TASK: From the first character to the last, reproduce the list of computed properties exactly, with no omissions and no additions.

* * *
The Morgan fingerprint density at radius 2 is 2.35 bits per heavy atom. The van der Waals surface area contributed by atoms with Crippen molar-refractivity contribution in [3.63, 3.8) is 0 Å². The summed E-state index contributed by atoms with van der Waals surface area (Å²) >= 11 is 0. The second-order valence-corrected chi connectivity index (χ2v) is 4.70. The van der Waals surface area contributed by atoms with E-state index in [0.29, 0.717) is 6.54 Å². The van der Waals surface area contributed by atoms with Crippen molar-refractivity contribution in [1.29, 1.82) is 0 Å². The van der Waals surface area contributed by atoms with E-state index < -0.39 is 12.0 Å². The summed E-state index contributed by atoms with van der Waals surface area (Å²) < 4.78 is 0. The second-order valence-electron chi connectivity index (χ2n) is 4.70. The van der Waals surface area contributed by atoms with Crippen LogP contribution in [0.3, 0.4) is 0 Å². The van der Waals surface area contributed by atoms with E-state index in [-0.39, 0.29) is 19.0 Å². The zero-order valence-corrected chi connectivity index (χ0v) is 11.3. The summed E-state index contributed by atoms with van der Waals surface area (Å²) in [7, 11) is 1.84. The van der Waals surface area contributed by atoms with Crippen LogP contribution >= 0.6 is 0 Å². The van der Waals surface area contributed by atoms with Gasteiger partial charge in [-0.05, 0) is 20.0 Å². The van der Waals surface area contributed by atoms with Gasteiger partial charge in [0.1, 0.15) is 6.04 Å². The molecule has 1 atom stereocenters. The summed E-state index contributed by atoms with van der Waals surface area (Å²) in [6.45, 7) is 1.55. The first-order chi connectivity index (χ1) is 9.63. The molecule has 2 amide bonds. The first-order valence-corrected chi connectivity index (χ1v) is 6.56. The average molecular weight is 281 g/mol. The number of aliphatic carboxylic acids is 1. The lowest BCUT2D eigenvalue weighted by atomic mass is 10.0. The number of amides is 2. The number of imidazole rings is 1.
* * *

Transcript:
The Morgan fingerprint density at radius 2 is 2.35 bits per heavy atom. The van der Waals surface area contributed by atoms with Crippen molar-refractivity contribution in [3.63, 3.8) is 0 Å². The summed E-state index contributed by atoms with van der Waals surface area (Å²) >= 11 is 0. The second-order valence-corrected chi connectivity index (χ2v) is 4.70. The van der Waals surface area contributed by atoms with E-state index in [0.29, 0.717) is 6.54 Å². The van der Waals surface area contributed by atoms with Crippen molar-refractivity contribution in [1.29, 1.82) is 0 Å². The van der Waals surface area contributed by atoms with E-state index < -0.39 is 12.0 Å². The summed E-state index contributed by atoms with van der Waals surface area (Å²) < 4.78 is 0. The second-order valence-electron chi connectivity index (χ2n) is 4.70. The van der Waals surface area contributed by atoms with Crippen LogP contribution in [0.3, 0.4) is 0 Å². The van der Waals surface area contributed by atoms with E-state index in [-0.39, 0.29) is 19.0 Å². The zero-order valence-corrected chi connectivity index (χ0v) is 11.3. The summed E-state index contributed by atoms with van der Waals surface area (Å²) in [7, 11) is 1.84. The van der Waals surface area contributed by atoms with Crippen LogP contribution >= 0.6 is 0 Å². The van der Waals surface area contributed by atoms with Gasteiger partial charge in [-0.05, 0) is 20.0 Å². The van der Waals surface area contributed by atoms with Gasteiger partial charge in [0.1, 0.15) is 6.04 Å². The molecule has 1 atom stereocenters. The summed E-state index contributed by atoms with van der Waals surface area (Å²) in [6.45, 7) is 1.55. The first-order chi connectivity index (χ1) is 9.63. The molecule has 2 amide bonds. The first-order valence-corrected chi connectivity index (χ1v) is 6.56. The average molecular weight is 281 g/mol. The number of aliphatic carboxylic acids is 1. The lowest BCUT2D eigenvalue weighted by atomic mass is 10.0. The number of amides is 2. The number of imidazole rings is 1.